"Every man is a valuable member of society who by his observations, researches, and experiments procures knowledge for men," stated English scientist James Smithson (1765-1829), prominent researcher in the fields of chemistry, mineralogy, and geology. Raised in England, James Smithson devoted his life to the proliferation of scientific knowledge to the masses. No greater example of his benevolence exists than in his final will and testament, in which Smithson allocated nearly all of his estate — $508,318 — to the government of the United States of America with instructions "to found at Washington, under the name of the Smithsonian Institution, an Establishment for the increase & diffusion of knowledge among men." Although numerous theories exist, no one knows for sure why he made this bequest.
Considerable controversy arose in England and in the United States over the gift. Richard Rush, an American lawyer and diplomat, traveled to England to represent the United States in court and retrieve the endowment. For ten years officials in the United States heatedly debated how exactly the funds should be allocated, and on August 10, 1846, President James K. Polk signed into law a bill establishing the Smithsonian Institution. The bill sanctioned the construction of a "suitable building of plain and durable materials and structure, without unnecessary ornament, and of a sufficient size, and with suitable rooms or halls, for the reception and arrangement, upon a liberal scale of objects. . ." The result was one of the most highly regarded architectural masterpieces in the country, the Smithsonian 'Castle.'
Officials chose James Renwick, Jr., to design the building. Though Renwick had no professional training in architecture, he used his historical knowledge and his engineering education to design a Gothic Revival structure reminiscent of the cloistered and scholarly atmosphere of English colleges. Based on the drawings in German Gothic and Romanesque copybooks, the red sandstone structure is known for its asymmetric composition, collection of ramparts, towers and chimneys, and its unique windows and stone capitals. Renwick intended the building to resemble European architecture, but he incorporated new styles in order to contest the trend of American builders imitating English structures.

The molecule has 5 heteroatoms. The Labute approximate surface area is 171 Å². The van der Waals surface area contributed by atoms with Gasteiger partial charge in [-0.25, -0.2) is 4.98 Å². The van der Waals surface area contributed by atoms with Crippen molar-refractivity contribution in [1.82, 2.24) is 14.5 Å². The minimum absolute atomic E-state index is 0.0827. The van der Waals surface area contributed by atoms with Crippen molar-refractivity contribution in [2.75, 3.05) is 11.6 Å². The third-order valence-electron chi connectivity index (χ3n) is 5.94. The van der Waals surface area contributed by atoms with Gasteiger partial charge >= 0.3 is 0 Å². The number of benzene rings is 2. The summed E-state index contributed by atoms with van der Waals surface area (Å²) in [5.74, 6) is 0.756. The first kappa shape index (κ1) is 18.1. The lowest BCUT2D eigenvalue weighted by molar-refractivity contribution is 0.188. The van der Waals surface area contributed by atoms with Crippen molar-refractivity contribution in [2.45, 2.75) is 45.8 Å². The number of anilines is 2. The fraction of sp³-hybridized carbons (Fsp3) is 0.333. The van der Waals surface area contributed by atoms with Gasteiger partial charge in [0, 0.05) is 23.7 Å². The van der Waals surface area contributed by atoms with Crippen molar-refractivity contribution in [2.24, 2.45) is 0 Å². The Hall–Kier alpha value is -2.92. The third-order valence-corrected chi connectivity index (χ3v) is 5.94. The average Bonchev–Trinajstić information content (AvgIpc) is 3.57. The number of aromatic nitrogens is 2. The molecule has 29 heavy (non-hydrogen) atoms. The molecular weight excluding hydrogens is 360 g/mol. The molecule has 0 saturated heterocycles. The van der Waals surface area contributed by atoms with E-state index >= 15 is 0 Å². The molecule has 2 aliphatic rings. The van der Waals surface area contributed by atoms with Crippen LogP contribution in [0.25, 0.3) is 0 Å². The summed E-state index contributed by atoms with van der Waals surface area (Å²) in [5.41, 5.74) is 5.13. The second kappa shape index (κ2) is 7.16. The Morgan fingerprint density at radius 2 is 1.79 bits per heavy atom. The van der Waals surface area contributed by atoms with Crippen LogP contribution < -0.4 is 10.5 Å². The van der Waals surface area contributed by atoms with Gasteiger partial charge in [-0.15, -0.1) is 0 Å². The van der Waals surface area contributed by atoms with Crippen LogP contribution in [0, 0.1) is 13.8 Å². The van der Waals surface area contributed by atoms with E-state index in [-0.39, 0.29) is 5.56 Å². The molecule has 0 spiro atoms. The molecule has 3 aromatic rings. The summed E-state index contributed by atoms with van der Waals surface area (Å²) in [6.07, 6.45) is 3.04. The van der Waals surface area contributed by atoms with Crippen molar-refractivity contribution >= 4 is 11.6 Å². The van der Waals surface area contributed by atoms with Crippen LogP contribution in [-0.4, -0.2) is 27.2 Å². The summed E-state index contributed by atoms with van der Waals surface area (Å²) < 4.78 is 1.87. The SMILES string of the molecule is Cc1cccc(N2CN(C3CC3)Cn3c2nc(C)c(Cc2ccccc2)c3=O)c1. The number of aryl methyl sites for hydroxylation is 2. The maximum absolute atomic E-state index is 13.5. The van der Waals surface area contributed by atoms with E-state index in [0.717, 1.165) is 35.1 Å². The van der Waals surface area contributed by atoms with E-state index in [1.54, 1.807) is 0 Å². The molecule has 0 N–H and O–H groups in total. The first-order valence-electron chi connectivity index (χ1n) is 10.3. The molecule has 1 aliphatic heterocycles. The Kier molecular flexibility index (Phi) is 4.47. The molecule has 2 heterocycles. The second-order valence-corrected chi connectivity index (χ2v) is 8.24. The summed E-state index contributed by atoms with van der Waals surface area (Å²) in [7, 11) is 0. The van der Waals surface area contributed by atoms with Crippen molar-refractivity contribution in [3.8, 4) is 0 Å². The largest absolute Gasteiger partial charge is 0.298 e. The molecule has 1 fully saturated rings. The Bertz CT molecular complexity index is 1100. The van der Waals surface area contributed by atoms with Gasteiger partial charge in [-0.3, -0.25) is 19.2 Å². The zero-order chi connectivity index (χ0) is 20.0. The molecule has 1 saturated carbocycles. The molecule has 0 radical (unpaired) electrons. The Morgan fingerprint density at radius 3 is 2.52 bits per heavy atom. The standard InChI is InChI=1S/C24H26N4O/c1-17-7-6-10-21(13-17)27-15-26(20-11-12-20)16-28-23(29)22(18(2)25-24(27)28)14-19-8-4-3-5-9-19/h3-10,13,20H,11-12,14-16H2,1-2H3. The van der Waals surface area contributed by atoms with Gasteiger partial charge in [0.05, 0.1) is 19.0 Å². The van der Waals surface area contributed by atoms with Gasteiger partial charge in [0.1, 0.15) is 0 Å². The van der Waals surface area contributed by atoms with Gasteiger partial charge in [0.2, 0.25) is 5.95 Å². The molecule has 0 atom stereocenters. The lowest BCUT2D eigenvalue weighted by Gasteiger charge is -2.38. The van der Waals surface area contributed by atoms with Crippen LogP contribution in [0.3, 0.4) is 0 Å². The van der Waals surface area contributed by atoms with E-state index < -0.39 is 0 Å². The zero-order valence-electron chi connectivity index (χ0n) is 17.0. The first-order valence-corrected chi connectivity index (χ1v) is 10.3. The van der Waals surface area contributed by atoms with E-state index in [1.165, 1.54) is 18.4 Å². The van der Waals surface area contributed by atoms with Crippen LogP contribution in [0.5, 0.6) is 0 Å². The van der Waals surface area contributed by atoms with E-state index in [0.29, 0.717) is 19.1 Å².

Located on the edge of the National Mall, the Smithsonian 'Castle' originally housed offices, lecture halls, libraries, and laboratories. Today it is the administration building and information center for the Smithsonian's nineteen museums, research facilities, and galleries.
Walter D. Richards designed the 15-cent Smithsonian stamp of the 1980 American Architecture Series. The stamps of this series were among the last American commemorative stamps produced on a Giori printing press.
"Smithsonian Institution Building, the Castle." Smithsonian. http://www.si.edu/visit/infocenter/sicastle.htm
"James Smithsonian." Smithsonian Institution Archives. http://siarchives.si.edu/history/exhibits/documents/smithson.htm
"James Renwick." Smithsonian Institution Archives. http://siarchives.si.edu/history/exhibits/documents/renwickdrawing.htm